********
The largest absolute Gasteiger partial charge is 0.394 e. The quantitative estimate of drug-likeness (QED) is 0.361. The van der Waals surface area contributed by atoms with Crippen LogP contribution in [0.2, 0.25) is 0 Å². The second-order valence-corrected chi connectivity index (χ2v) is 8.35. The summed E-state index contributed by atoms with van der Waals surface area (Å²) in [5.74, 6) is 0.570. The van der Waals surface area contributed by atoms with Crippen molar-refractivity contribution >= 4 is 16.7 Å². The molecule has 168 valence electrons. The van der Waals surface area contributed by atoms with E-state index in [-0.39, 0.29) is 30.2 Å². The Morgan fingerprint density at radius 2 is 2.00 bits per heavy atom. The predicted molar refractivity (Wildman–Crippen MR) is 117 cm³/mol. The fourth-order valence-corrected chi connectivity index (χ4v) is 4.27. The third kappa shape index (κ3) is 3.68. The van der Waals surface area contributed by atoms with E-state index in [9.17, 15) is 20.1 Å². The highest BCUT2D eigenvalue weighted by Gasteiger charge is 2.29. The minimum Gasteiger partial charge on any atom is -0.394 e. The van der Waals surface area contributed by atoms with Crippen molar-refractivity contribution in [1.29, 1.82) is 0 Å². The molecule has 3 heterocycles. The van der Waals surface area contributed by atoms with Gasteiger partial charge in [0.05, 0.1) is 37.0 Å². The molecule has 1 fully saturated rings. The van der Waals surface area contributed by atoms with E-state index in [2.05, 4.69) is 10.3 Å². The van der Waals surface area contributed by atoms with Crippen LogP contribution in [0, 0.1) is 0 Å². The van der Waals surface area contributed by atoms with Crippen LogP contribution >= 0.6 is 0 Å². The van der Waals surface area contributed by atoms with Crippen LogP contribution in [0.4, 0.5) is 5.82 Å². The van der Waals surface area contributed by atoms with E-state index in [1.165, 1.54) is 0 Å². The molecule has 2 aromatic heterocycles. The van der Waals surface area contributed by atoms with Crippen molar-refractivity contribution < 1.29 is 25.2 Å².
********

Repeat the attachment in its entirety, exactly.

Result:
The largest absolute Gasteiger partial charge is 0.394 e. The quantitative estimate of drug-likeness (QED) is 0.361. The van der Waals surface area contributed by atoms with Crippen LogP contribution in [0.2, 0.25) is 0 Å². The second-order valence-corrected chi connectivity index (χ2v) is 8.35. The summed E-state index contributed by atoms with van der Waals surface area (Å²) in [5.74, 6) is 0.570. The van der Waals surface area contributed by atoms with Crippen molar-refractivity contribution >= 4 is 16.7 Å². The molecule has 168 valence electrons. The van der Waals surface area contributed by atoms with E-state index in [-0.39, 0.29) is 30.2 Å². The Morgan fingerprint density at radius 2 is 2.00 bits per heavy atom. The predicted molar refractivity (Wildman–Crippen MR) is 117 cm³/mol. The fourth-order valence-corrected chi connectivity index (χ4v) is 4.27. The third kappa shape index (κ3) is 3.68. The van der Waals surface area contributed by atoms with E-state index in [9.17, 15) is 20.1 Å². The highest BCUT2D eigenvalue weighted by Gasteiger charge is 2.29. The minimum Gasteiger partial charge on any atom is -0.394 e. The van der Waals surface area contributed by atoms with Crippen molar-refractivity contribution in [1.29, 1.82) is 0 Å². The molecule has 3 heterocycles. The van der Waals surface area contributed by atoms with Gasteiger partial charge in [0.05, 0.1) is 37.0 Å². The molecule has 1 fully saturated rings. The van der Waals surface area contributed by atoms with E-state index in [2.05, 4.69) is 10.3 Å². The van der Waals surface area contributed by atoms with Crippen LogP contribution in [0, 0.1) is 0 Å². The van der Waals surface area contributed by atoms with Crippen LogP contribution >= 0.6 is 0 Å². The van der Waals surface area contributed by atoms with Crippen LogP contribution in [0.4, 0.5) is 5.82 Å². The van der Waals surface area contributed by atoms with E-state index in [1.165, 1.54) is 0 Å². The molecule has 2 aromatic heterocycles. The van der Waals surface area contributed by atoms with Crippen molar-refractivity contribution < 1.29 is 25.2 Å².